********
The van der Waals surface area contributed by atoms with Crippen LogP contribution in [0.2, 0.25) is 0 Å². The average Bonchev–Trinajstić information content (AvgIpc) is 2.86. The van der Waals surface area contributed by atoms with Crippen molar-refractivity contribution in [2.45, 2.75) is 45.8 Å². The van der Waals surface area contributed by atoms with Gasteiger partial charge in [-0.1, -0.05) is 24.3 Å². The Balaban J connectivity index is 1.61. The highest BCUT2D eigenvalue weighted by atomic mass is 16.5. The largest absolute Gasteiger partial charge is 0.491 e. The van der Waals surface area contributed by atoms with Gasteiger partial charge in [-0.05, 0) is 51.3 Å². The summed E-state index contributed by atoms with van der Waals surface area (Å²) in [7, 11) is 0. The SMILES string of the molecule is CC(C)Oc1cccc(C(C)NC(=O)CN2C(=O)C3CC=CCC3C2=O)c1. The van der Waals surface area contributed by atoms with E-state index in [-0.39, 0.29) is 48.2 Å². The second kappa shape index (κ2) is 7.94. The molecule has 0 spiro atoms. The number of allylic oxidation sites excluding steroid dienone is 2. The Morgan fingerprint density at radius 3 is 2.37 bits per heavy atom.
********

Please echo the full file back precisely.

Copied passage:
The van der Waals surface area contributed by atoms with Crippen LogP contribution in [0.2, 0.25) is 0 Å². The average Bonchev–Trinajstić information content (AvgIpc) is 2.86. The van der Waals surface area contributed by atoms with Crippen molar-refractivity contribution in [2.45, 2.75) is 45.8 Å². The van der Waals surface area contributed by atoms with Gasteiger partial charge in [-0.1, -0.05) is 24.3 Å². The Balaban J connectivity index is 1.61. The highest BCUT2D eigenvalue weighted by atomic mass is 16.5. The largest absolute Gasteiger partial charge is 0.491 e. The van der Waals surface area contributed by atoms with Gasteiger partial charge in [-0.05, 0) is 51.3 Å². The summed E-state index contributed by atoms with van der Waals surface area (Å²) in [7, 11) is 0. The SMILES string of the molecule is CC(C)Oc1cccc(C(C)NC(=O)CN2C(=O)C3CC=CCC3C2=O)c1. The van der Waals surface area contributed by atoms with E-state index in [-0.39, 0.29) is 48.2 Å². The second kappa shape index (κ2) is 7.94. The molecule has 0 spiro atoms. The number of allylic oxidation sites excluding steroid dienone is 2. The Morgan fingerprint density at radius 3 is 2.37 bits per heavy atom.